The BPA’s sympathetic, holistic, natural plan to destroy Buffalo Bayou
June 23, 2014
About twenty people, including City Council member Oliver Pennington, were at the monthly meeting of Super Neighborhood 22 last Thursday to hear the Bayou Preservation Association argue in favor of its bizarre plan to destroy Buffalo Bayou. The BPA and the Memorial Park Conservancy are in cahoots with the Harris County Flood Control District to do what the county has long wanted to do: strip and channelize some of the last remaining natural segments of Buffalo Bayou.
Yes, it is difficult to believe. The BPA was founded long ago to prevent this very thing from happening, and the MPC also took over the mission of Miss Ima Hogg and others to preserve and protect Memorial Park. The project they have helped create and eagerly promote would bulldoze the vegetation and trees from most of both banks along nearly 1.5 miles of the bayou as it flows past the Hogg Bird Sanctuary and Memorial Park on the north and the River Oaks Country Club golf course on the south. It would rechannel the bayou, grade the banks, plant them with Bermuda grass, destroy the scenic tributary of the Hogg Bird Sanctuary as well as the very, very old high bluff that overlooks it, and a lot more.
But it will all be done in a “holistic” way, with regret and great sympathy and understanding for what the bayou really wants to be, and also it will be gluten-free, although alas, not animal-cruelty free, as most of the creatures, including fish, beaver and otter, dragonflies and hawks, will have to sacrifice their habitat.
Sierra Club to Present Findings on County Claims of Improving Ecology of Buffalo Bayou
June 12, 2014
Is there ecological benefit to Harris County’s plan to bulldoze the wild banks of Buffalo Bayou in and around Memorial Park? Will our beautiful southern bayou be improved? Common sense says no, but the Harris County Flood Control District says yes. What is the truth?
The flood control district in its permit application (warning: big pdf file but see page 451) to the Army Corps of Engineers claims that there is “ecological lift” from their project to “restore” the bayou by stripping riparian forest and vegetation from both banks and parts of the Hogg Bird Sanctuary and digging up, filling in, and reconfiguring our 18,000-year-old bayou, one of the few natural reaches of the river remaining in the city.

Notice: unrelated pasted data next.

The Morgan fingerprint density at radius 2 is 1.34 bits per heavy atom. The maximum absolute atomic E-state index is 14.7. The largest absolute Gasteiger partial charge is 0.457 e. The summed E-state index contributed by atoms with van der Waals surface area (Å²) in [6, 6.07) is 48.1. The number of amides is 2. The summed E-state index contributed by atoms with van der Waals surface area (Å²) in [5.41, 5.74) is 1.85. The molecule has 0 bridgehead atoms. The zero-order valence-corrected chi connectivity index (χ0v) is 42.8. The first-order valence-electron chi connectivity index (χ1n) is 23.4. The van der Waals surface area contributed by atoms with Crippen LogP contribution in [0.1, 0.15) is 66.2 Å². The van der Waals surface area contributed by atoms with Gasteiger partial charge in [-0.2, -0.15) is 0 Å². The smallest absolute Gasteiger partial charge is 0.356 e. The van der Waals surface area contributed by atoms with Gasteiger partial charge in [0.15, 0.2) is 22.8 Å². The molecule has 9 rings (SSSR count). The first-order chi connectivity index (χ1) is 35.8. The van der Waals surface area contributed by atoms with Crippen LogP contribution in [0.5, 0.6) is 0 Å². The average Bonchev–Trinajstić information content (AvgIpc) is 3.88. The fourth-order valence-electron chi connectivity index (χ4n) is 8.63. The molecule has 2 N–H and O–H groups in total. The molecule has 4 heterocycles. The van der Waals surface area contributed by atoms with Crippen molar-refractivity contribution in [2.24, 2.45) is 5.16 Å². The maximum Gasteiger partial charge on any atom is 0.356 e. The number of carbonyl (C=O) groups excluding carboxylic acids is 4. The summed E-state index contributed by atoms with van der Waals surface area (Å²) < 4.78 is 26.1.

The Houston Sierra Club arranged for a hydrologist and a biologist to analyze the county’s evidence outlined in the permit application that Buffalo Bayou will be improved through “ecological lift.”
On Wednesday, June 18, the public is invited by the Houston Sierra Club to a presentation on the results of its investigation into these amazing claims by the Harris County Flood Control District. There will be a visual exhibit of the project area showing the value of Buffalo Bayou as a natural resource.
The presentation will be at the United Way Community Resource Center, 50 Waugh Drive, Houston 77007.
Refreshments will be served at 6:30 p.m. The program begins at 7 p.m.
A Good, Lively Meeting
May 26, 2014
We had a good, lively, informative meeting on Thursday, May 22, about Harris County’s plan to bulldoze 14.35 acres or almost 1.5 miles of riparian forest on both banks of Buffalo Bayou as it flows past Memorial Park, the River Oaks Country Club, and the Hogg Bird Sanctuary. Around 200 people attended, including Harris County Flood Control District Director Mike Talbott, who was accompanied by his communications manager, Kim Jackson. It was a diverse crowd in St. Stephen’s Pecore Hall and included worried residents who live along the north bank of the bayou between the bird sanctuary and the 1,500-acre public park. Also birdwatchers, tree huggers, lawyers, engineers, academics, mountain bikers and poets, landscape architects and urban planners, a uniformed employee of the Texas Parks and Wildlife Department, and people from across the political spectrum. This is an issue that is drawing passionate support from conservatives and liberals and people who are neither or some of both
As one conservative activist has commented: “If there is anything that upsets me more than destroying the environment, it’s doing it with taxpayer money.”
Mr. Talbott was called to take the mic when a member of the audience asked the question that is perplexing many people: Why? What is the point of this hugely destructive project?